The lysosomal storage disorder galactosialidosis has been recognized as a distinct genetic and biochemical entity, associated with a combined beta-galactosidase and neuraminidase deficiency that is due to the lack of a 32-kilodalton (kDa) glycoprotein. The molecular basis of different clinical variants of galactosialidosis has been investigated. In the early-infantile form, the synthesis of the 52-kDa precursor of the 32-kDa "protective protein" is markedly reduced and the absence of the latter protein explains the severe neuraminidase deficiency. In the juvenile-adult form, there is relatively more 52-kDa precursor but no 32-kDa protein can be detected. Cells from the late-infantile form have in comparison with controls, besides a small amount of the 32-kDa glycoprotein, an accumulation of the 52-kDa precursor. Apparently, this protein is genetically altered in such a way that its further processing is impaired. Furthermore, in this mutant, the residual neuraminidase activity is stimulated four- to sixfold upon leupeptin treatment together with an increase of the 32-kDa glycoprotein.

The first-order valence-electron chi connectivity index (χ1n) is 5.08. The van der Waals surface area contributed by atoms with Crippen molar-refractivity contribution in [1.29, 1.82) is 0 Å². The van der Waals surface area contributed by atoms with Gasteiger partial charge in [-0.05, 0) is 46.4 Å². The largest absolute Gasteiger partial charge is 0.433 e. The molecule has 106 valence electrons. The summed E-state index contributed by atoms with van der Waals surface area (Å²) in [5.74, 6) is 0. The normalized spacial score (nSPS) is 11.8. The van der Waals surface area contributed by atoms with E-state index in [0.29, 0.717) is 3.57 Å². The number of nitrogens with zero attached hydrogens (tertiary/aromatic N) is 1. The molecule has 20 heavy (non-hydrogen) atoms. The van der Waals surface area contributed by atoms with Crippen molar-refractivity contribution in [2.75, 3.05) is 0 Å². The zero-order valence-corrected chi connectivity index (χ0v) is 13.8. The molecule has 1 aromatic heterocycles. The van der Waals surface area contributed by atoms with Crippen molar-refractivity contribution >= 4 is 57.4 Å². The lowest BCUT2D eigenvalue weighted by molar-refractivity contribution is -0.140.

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|Titolo:||Galactosialidosis: molecular heterogeneity among distinct clinical phenotypes.|
|Citazione:||Palmeri, S., Hoogeveen, A.t., Verheijen, F.w., & Galjaard, H. (1986). Galactosialidosis: molecular heterogeneity among distinct clinical phenotypes. AMERICAN JOURNAL OF HUMAN GENETICS, 38(2), 137-148.|
|Appare nelle tipologie:||1.1 Articolo in rivista|